Research Paper Volume 11, Issue 15 pp 5570—5578

Effects of inflammatory responses, apoptosis, and STAT3/NF-κB- and Nrf2-mediated oxidative stress on benign prostatic hyperplasia induced by a high-fat diet

Yongzhi Li 1, *, , Benkang Shi 2, *, , Fengming Dong 1, , Xingwang Zhu 1, , Bing Liu 1, , Yili Liu 1, ,

  • 1 Department of Urology, The Fourth Affiliated Hospital of China Medical University, Shenyang, Liaoning, China
  • 2 Qilu Hospital of Shandong University, Jinan, Shandong, China
* Equal contribution

received: March 21, 2019 ; accepted: July 29, 2019 ; published: August 14, 2019 ;

https://doi.org/10.18632/aging.102138
How to Cite

Copyright © 2019 Li et al. This is an open-access article distributed under the terms of the Creative Commons Attribution (CC BY) 3.0 License, which permits unrestricted use, distribution, and reproduction in any medium, provided the original author and source are credited.

Abstract

This study determined whether or not benign prostatic hyperplasia (BPH) induced by a high-fat diet (HFD) is involved in inflammatory responses, apoptosis, and the signal transducer and activator of transcription (STAT3)/nuclear factor-kappa B (NF-κB)- and nuclear factor erythroid 2-related factor 2 (Nrf2)-mediated oxidative stress pathways. Forty rats were divided into four groups: control; HFD; testosterone; and HFD+testosterone. Hematoxylin and eosin (HE) staining was used to assess histologic changes. An enzyme-linked immunosorbent assay and Western blot analysis were used to detect levels of related proteins. Compared with the control group, the prostate levels of cyclooxygenase-2 (COX-2), inducible nitric oxide synthase (iNOS), tumor necrosis factor-α (TNF-α), interleukin-6 (IL-6), malondialdehyde (MDA), transforming growth factor-β1 (TGF-β1), and monocyte chemotactic protein-1 (MCP-1) were significantly increased, while the levels of glutathione peroxidase (GSH-Px), glutathione reductase (GR), glutathione (GSH), and superoxide dismutase (SOD) were decreased. The TNF-κB, Bcl-2, and caspase-3 levels were increased, while the Bax level was markedly decreased. The cytoplasmic expression of STAT3 and NF-κB was increased, while the nuclear expression of Nrf2 was markedly decreased compared with the control group. In summary, our results demonstrated that a long-term HFD might cause changes in inflammatory responses, apoptosis, and oxidative stress, thus contributing to prostatic hyperplasia. The underlying mechanisms might be related to the STAT3/NF-κB- and Nrf2-mediated oxidative stress pathway.

Introduction

Benign prostatic hyperplasia (BPH), a chronic condition in aging men, is characterized by non-malignant enlargement of stromal and epithelial cells in the prostate [1, 2]. Although the etiology of BPH is not fully understood, some factors, such as hormonal disruption, inflammation, and oxidative stress, are clearly associated with the development of BPH [3, 4]. Recent studies have suggested that BPH is associated with metabolic syndrome, such as obesity, hyperglycemia, dyslipidemia, and hypertension, as well as urinary tract syndrome [5].

A high-fat diet (HFD) has been verified as one of the factors related to the activation of prostate cancer and BPH. Moreover, BPH has been identified as a new metabolic disease [6, 7]. Recent studies have demonstrated that obesity and hyperinsulinemia have positive effects on prostate volume and prostatic hyperplasia [8, 9]. A recent study indicated that HFD induces prostate fibrosis and inflammation [10]. Although many studies have affirmed the negative effects of HFDs on different systems, including the prostate, the molecular and morphologic mechanisms underlying proliferative disorders in the prostate are still unclear [11].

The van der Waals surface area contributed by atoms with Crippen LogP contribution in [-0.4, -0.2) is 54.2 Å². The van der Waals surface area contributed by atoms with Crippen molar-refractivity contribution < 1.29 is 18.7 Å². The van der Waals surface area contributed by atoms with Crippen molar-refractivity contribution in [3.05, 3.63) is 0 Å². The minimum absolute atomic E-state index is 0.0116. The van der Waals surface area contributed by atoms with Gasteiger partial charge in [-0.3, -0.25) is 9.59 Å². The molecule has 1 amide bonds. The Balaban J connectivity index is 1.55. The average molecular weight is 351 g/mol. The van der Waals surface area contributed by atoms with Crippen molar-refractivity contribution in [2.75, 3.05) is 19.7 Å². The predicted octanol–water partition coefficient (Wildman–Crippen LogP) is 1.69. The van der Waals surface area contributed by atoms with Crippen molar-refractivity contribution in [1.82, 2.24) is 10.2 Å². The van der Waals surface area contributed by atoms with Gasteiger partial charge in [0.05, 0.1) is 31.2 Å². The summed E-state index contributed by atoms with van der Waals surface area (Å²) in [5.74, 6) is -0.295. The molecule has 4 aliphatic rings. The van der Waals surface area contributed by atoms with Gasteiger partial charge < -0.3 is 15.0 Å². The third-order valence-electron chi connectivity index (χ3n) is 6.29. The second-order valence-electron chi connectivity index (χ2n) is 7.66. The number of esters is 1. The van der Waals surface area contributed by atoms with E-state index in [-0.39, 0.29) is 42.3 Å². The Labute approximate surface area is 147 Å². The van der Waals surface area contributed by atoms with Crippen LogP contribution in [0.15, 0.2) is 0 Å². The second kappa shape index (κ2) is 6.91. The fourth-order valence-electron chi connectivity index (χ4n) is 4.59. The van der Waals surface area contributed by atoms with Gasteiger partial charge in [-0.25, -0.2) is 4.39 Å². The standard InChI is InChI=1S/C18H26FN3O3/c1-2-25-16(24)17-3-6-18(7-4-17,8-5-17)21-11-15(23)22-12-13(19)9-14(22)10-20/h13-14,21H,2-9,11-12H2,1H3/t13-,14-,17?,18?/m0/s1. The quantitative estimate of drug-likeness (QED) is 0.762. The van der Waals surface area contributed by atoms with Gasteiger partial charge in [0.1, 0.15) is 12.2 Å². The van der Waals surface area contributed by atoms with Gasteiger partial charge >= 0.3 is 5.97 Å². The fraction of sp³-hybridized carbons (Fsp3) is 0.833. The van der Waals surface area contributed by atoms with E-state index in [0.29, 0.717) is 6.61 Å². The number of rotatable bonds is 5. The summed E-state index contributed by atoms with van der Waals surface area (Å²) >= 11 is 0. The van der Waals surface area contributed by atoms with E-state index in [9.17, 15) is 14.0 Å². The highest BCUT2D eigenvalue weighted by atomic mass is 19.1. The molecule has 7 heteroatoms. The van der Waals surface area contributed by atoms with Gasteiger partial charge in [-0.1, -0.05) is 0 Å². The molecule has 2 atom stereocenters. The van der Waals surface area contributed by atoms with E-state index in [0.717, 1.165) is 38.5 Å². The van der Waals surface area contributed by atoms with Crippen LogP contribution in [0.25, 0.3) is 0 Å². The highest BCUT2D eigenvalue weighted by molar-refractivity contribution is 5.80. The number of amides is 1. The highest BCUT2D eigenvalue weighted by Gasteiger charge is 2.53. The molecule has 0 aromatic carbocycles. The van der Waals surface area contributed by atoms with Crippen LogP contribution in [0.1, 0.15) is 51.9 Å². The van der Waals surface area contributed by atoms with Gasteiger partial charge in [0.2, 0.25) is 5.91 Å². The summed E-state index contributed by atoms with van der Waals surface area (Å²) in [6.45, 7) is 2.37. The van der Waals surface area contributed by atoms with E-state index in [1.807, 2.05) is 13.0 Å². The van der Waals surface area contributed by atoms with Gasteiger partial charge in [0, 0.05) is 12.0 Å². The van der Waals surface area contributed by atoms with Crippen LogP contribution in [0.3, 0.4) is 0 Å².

Recent studies have reported that HFD leads to oxidative stress and inflammation in the prostate gland [12, 13]. An imbalance between cell proliferation and apoptosis leads to continuous growth of epithelial and stromal cells, contributing to the development of BPH [14]. The connection between metabolic disorders and apoptosis/proliferation that occur in the course of BPH, requires further research. A diagnosis of diabetes and the level of obesity are regarded as independent risk factors for developing BPH [15].

This study determined the role of the inflammatory response, apoptosis, and oxidative stress in the process of BPH, and further verified the relationship of the signal transducer and activator of transcription (STAT3)/nuclear factor-kappa B (NF-κB)- and nuclear factor erythroid 2 related factor 2 (Nrf2)-mediated signaling pathways with BPH induced by HFD.

Results

Prostate histologic alterations

The body weights of the HFD and HFD+testosterone groups were significantly higher than the control group (p<0.01). The prostatic wet weight of the control group was lower than the other three groups (p<0.01). The same results existed with respect to the prostatic index, which was significantly increased in the three groups compared to the control group (p<0.01; Table 1). As shown in Figure 1, the results of HE staining indicated that the control group presented with acini and typical characteristics, as well as high epithelial folds in the distal region of the gland. The HFD, testosterone, and HFD+testosterone groups exhibited various morphologic alterations in the ventral prostate; specifically, some areas showed apparent epithelial hyperplasia. The massive empty lipid vacuoles and some inflammatory foci were also demonstrated in the HFD and HFD+testosterone groups.

Table 1. Effects of a long-term HFD on body weight, prostatic wet weight, and the prostatic index.

GroupsBody weight (g)Prostatic wet weight (mg)Prostatic index (mg/g)
Control458.92±32.5256.32±15.60.56±0.11
HFD495.56±29.5##382.65±29.6##0.77±0.16##
Testosterone468.49±49.6388.32±32.1##0.83±0.21##
HFD+ testosterone501.86±82.1##420.21±27.9##0.84±0.15##
Data are expressed as the mean ± SD. ## indicates P<0.01 compared with the control group
Histologic changes in rat prostate (HE stain, ×40). (A) Control group; (B) HFD group; (C) Testosterone group; (D) HFD+testosterone group.

Figure 1. Histologic changes in rat prostate (HE stain, ×40). (A) Control group; (B) HFD group; (C) Testosterone group; (D) HFD+testosterone group.

Levels of static inflammatory response-, apoptosis-, and oxidative stress-related proteins